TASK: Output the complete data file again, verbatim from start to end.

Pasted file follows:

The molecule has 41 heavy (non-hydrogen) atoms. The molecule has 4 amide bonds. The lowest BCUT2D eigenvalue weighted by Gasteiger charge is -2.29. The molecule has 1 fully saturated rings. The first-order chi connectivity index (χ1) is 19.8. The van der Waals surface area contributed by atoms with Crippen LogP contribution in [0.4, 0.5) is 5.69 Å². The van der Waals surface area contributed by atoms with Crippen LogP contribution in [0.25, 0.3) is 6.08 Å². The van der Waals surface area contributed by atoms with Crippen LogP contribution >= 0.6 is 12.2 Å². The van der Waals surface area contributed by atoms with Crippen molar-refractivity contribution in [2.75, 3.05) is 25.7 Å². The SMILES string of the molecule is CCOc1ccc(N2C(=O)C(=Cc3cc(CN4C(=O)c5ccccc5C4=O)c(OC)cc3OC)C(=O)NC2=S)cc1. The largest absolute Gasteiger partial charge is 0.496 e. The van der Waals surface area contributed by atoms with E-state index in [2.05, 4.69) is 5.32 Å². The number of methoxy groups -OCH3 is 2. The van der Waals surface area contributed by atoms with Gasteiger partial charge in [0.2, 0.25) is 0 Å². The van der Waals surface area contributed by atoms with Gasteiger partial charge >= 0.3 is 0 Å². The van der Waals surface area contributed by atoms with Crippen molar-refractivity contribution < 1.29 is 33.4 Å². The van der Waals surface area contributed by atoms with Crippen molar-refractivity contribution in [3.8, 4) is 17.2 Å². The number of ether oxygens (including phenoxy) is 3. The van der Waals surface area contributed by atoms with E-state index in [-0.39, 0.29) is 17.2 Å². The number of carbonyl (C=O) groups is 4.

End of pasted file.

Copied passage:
The molecule has 41 heavy (non-hydrogen) atoms. The molecule has 4 amide bonds. The lowest BCUT2D eigenvalue weighted by Gasteiger charge is -2.29. The molecule has 1 fully saturated rings. The first-order chi connectivity index (χ1) is 19.8. The van der Waals surface area contributed by atoms with Crippen LogP contribution in [0.4, 0.5) is 5.69 Å². The van der Waals surface area contributed by atoms with Crippen LogP contribution in [0.25, 0.3) is 6.08 Å². The van der Waals surface area contributed by atoms with Crippen LogP contribution >= 0.6 is 12.2 Å². The van der Waals surface area contributed by atoms with Crippen molar-refractivity contribution in [2.75, 3.05) is 25.7 Å². The SMILES string of the molecule is CCOc1ccc(N2C(=O)C(=Cc3cc(CN4C(=O)c5ccccc5C4=O)c(OC)cc3OC)C(=O)NC2=S)cc1. The largest absolute Gasteiger partial charge is 0.496 e. The van der Waals surface area contributed by atoms with E-state index in [2.05, 4.69) is 5.32 Å². The number of methoxy groups -OCH3 is 2. The van der Waals surface area contributed by atoms with Gasteiger partial charge in [0.2, 0.25) is 0 Å². The van der Waals surface area contributed by atoms with Gasteiger partial charge >= 0.3 is 0 Å². The van der Waals surface area contributed by atoms with Crippen molar-refractivity contribution < 1.29 is 33.4 Å². The van der Waals surface area contributed by atoms with Crippen molar-refractivity contribution in [3.8, 4) is 17.2 Å². The number of ether oxygens (including phenoxy) is 3. The van der Waals surface area contributed by atoms with E-state index in [-0.39, 0.29) is 17.2 Å². The number of carbonyl (C=O) groups is 4.